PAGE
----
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Uterine cancer means that you have a cancerous tumor inside the uterus. The symptoms are often noticed early. Then you can get the treatment that removes the disease. Cervical cancer is rare before the age of 40.

Cervical cancer is a different disease than cervical cancer.

What is uterine cancer?

Uterine cancer occurs in the mucous membrane on the inside of the uterus. More than 1,400 people a year get the disease. Most have passed the menopause. Most can receive treatment that removes the disease. Cervical cancer is the same as cervical cancer.

Uterine cancer begins in the mucosa

The mucous membrane of the uterus builds up when the hormone estrogen affects cells so that they divide and new cells are formed.

Uterine cancer can occur in the mucosa if something goes wrong in the cell division. First, the cancer tumor only grows in the mucosa. After a while, it can begin to grow through the mucous membrane and further into the uterine muscle wall.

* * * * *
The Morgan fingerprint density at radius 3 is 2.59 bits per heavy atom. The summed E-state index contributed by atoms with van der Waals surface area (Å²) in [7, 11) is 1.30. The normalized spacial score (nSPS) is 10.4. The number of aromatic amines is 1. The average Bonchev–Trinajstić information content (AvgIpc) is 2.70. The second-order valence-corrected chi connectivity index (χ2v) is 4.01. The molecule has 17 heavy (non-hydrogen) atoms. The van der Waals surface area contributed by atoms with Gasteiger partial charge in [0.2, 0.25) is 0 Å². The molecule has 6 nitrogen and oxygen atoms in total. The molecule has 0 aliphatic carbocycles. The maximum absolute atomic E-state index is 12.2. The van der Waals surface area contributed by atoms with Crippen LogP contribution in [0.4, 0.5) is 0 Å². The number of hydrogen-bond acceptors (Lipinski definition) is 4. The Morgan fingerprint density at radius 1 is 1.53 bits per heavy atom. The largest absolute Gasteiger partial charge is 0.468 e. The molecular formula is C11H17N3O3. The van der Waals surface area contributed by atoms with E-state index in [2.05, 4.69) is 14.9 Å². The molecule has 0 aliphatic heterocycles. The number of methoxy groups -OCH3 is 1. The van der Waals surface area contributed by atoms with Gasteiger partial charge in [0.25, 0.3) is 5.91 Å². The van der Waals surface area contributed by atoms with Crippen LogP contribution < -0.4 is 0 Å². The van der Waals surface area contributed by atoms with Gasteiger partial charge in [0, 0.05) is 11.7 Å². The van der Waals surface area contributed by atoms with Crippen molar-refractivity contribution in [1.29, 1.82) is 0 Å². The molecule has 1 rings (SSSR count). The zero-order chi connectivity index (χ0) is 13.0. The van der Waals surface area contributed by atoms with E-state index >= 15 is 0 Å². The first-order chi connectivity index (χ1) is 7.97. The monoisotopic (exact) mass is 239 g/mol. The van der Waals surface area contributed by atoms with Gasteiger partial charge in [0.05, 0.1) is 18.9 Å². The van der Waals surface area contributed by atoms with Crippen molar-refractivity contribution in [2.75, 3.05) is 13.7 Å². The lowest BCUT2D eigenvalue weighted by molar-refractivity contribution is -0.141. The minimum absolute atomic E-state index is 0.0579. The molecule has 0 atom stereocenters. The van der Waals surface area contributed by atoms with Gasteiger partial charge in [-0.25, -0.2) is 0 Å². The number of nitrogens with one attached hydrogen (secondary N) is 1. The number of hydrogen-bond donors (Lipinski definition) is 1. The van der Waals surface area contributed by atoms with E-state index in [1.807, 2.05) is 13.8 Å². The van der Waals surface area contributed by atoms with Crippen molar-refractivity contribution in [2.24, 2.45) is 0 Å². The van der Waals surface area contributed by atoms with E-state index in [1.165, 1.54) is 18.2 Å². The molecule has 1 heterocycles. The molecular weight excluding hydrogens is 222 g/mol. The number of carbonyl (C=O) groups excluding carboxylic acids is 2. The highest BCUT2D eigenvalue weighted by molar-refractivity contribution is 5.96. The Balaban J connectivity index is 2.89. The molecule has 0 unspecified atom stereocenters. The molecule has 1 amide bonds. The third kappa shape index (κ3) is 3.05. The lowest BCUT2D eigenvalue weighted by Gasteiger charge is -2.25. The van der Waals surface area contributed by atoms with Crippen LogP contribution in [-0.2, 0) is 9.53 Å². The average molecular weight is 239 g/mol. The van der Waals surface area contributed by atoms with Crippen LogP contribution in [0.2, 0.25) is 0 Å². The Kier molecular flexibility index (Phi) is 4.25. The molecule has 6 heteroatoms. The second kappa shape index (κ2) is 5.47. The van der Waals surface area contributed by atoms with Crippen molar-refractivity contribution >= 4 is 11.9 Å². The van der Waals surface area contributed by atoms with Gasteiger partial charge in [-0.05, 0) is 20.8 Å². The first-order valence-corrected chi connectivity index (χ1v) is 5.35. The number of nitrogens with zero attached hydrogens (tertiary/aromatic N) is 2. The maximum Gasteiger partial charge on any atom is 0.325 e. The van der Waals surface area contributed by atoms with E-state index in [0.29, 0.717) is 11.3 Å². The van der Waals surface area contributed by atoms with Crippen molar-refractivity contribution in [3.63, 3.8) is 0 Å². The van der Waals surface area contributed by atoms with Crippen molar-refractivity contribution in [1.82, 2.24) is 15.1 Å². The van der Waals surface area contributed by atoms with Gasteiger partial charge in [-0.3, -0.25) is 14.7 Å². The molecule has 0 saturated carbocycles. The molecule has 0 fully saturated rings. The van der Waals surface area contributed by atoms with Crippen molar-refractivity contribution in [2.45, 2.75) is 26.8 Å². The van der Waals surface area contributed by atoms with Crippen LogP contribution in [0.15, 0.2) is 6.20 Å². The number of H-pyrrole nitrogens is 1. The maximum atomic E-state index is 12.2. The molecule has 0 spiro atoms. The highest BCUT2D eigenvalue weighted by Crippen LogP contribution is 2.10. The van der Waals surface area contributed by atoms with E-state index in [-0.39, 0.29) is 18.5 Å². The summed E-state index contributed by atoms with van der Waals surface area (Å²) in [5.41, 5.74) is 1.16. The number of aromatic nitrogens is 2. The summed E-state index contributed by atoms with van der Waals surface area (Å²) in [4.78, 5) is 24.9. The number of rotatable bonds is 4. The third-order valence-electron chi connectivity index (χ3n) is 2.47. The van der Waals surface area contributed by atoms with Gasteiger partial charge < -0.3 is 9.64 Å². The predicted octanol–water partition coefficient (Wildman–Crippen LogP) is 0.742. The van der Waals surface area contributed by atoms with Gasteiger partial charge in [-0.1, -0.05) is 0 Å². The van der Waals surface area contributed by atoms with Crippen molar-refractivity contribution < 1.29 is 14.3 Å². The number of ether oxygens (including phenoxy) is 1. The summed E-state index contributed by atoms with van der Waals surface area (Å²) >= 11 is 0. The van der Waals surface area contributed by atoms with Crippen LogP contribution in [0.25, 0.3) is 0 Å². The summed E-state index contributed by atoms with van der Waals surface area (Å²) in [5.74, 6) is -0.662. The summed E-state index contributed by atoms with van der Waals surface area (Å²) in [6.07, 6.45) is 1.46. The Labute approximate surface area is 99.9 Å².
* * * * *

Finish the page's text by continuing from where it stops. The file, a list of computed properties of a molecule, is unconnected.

The cancer cells can spread

There are lymph vessels and blood vessels in the uterine wall. The cancer cells can spread through them to the lymph nodes in the pelvis and stomach. There, the cancer cells can form metastases, which are the same as daughter tumors. The cancer cells can also spread to the ovaries, vagina, and lungs.

Where does cancer occur?

The body consists of many billions of cells. The cells divide to form new cells so that the body can function. Sometimes it gets wrong when a cell divides. Usually, it does nothing or the cell can stop the error from spreading to more cells at the next cell division. But sometimes it doesn’t work. Then more and more altered cells can be formed for each cell division. Eventually, cancer cells can form and become a cancerous tumor. The cancer cells divide uncontrollably and do not die when they should. You can read more in the article What is Cancer?

Symptoms of uterine cancer

The symptoms of uterine cancer can be bleeding or floods that are somehow different:

  • You get bleeding even though you have stopped having menstruation.
  • You get altered movements when you are in menopause or after you stop having menstruation.
  • You get changed menstruation before you get into menopause or when you are in menopause. For example, changing menstruation may mean that you bleed more than you usually do or that the period lasts longer.